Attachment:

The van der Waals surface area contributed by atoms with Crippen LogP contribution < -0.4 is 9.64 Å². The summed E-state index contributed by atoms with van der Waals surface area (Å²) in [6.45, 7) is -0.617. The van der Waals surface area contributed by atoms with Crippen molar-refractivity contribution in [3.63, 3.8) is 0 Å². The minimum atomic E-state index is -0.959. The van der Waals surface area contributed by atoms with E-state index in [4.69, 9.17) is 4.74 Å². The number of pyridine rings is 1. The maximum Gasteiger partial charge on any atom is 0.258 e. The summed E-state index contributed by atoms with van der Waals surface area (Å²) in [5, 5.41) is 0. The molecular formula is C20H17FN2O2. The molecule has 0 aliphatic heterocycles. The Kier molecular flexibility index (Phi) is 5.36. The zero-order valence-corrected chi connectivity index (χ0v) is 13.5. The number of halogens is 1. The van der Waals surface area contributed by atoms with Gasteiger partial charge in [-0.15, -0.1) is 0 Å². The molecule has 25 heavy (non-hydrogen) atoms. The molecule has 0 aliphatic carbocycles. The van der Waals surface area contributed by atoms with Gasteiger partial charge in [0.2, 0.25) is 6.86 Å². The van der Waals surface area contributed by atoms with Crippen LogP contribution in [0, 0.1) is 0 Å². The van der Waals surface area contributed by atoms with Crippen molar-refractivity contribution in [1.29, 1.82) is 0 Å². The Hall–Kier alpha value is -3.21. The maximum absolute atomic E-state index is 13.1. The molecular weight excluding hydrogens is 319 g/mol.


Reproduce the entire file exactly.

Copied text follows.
The van der Waals surface area contributed by atoms with Crippen LogP contribution < -0.4 is 9.64 Å². The summed E-state index contributed by atoms with van der Waals surface area (Å²) in [6.45, 7) is -0.617. The van der Waals surface area contributed by atoms with Crippen molar-refractivity contribution in [3.63, 3.8) is 0 Å². The minimum atomic E-state index is -0.959. The van der Waals surface area contributed by atoms with E-state index in [4.69, 9.17) is 4.74 Å². The number of pyridine rings is 1. The maximum Gasteiger partial charge on any atom is 0.258 e. The summed E-state index contributed by atoms with van der Waals surface area (Å²) in [5, 5.41) is 0. The molecular formula is C20H17FN2O2. The molecule has 0 aliphatic heterocycles. The Kier molecular flexibility index (Phi) is 5.36. The zero-order valence-corrected chi connectivity index (χ0v) is 13.5. The number of halogens is 1. The van der Waals surface area contributed by atoms with Gasteiger partial charge in [-0.15, -0.1) is 0 Å². The molecule has 25 heavy (non-hydrogen) atoms. The molecule has 0 aliphatic carbocycles. The van der Waals surface area contributed by atoms with Gasteiger partial charge in [0.2, 0.25) is 6.86 Å². The van der Waals surface area contributed by atoms with Crippen LogP contribution in [0, 0.1) is 0 Å². The van der Waals surface area contributed by atoms with Crippen molar-refractivity contribution in [1.29, 1.82) is 0 Å². The Hall–Kier alpha value is -3.21. The maximum absolute atomic E-state index is 13.1. The molecular weight excluding hydrogens is 319 g/mol.